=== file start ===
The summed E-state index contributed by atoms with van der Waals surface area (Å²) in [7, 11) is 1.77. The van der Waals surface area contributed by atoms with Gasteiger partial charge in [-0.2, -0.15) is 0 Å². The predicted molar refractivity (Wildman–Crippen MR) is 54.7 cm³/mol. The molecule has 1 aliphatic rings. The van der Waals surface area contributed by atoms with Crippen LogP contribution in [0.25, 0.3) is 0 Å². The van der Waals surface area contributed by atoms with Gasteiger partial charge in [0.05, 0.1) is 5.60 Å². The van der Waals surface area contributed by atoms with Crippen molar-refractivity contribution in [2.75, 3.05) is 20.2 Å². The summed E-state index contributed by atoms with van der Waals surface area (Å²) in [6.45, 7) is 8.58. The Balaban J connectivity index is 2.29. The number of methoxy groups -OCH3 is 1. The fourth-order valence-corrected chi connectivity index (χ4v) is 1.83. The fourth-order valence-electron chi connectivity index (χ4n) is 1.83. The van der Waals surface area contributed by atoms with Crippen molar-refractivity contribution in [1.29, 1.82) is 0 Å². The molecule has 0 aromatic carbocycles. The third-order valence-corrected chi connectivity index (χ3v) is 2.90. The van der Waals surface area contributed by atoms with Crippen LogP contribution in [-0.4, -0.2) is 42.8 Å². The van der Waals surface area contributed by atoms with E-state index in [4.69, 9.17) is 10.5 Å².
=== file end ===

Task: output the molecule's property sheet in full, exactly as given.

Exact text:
The summed E-state index contributed by atoms with van der Waals surface area (Å²) in [7, 11) is 1.77. The van der Waals surface area contributed by atoms with Gasteiger partial charge in [-0.2, -0.15) is 0 Å². The predicted molar refractivity (Wildman–Crippen MR) is 54.7 cm³/mol. The molecule has 1 aliphatic rings. The van der Waals surface area contributed by atoms with Crippen LogP contribution in [0.25, 0.3) is 0 Å². The van der Waals surface area contributed by atoms with Gasteiger partial charge in [0.05, 0.1) is 5.60 Å². The van der Waals surface area contributed by atoms with Crippen molar-refractivity contribution in [2.75, 3.05) is 20.2 Å². The summed E-state index contributed by atoms with van der Waals surface area (Å²) in [6.45, 7) is 8.58. The Balaban J connectivity index is 2.29. The number of methoxy groups -OCH3 is 1. The fourth-order valence-corrected chi connectivity index (χ4v) is 1.83. The fourth-order valence-electron chi connectivity index (χ4n) is 1.83. The van der Waals surface area contributed by atoms with Crippen molar-refractivity contribution in [1.29, 1.82) is 0 Å². The molecule has 0 aromatic carbocycles. The third-order valence-corrected chi connectivity index (χ3v) is 2.90. The van der Waals surface area contributed by atoms with Crippen LogP contribution in [-0.4, -0.2) is 42.8 Å². The van der Waals surface area contributed by atoms with E-state index in [4.69, 9.17) is 10.5 Å².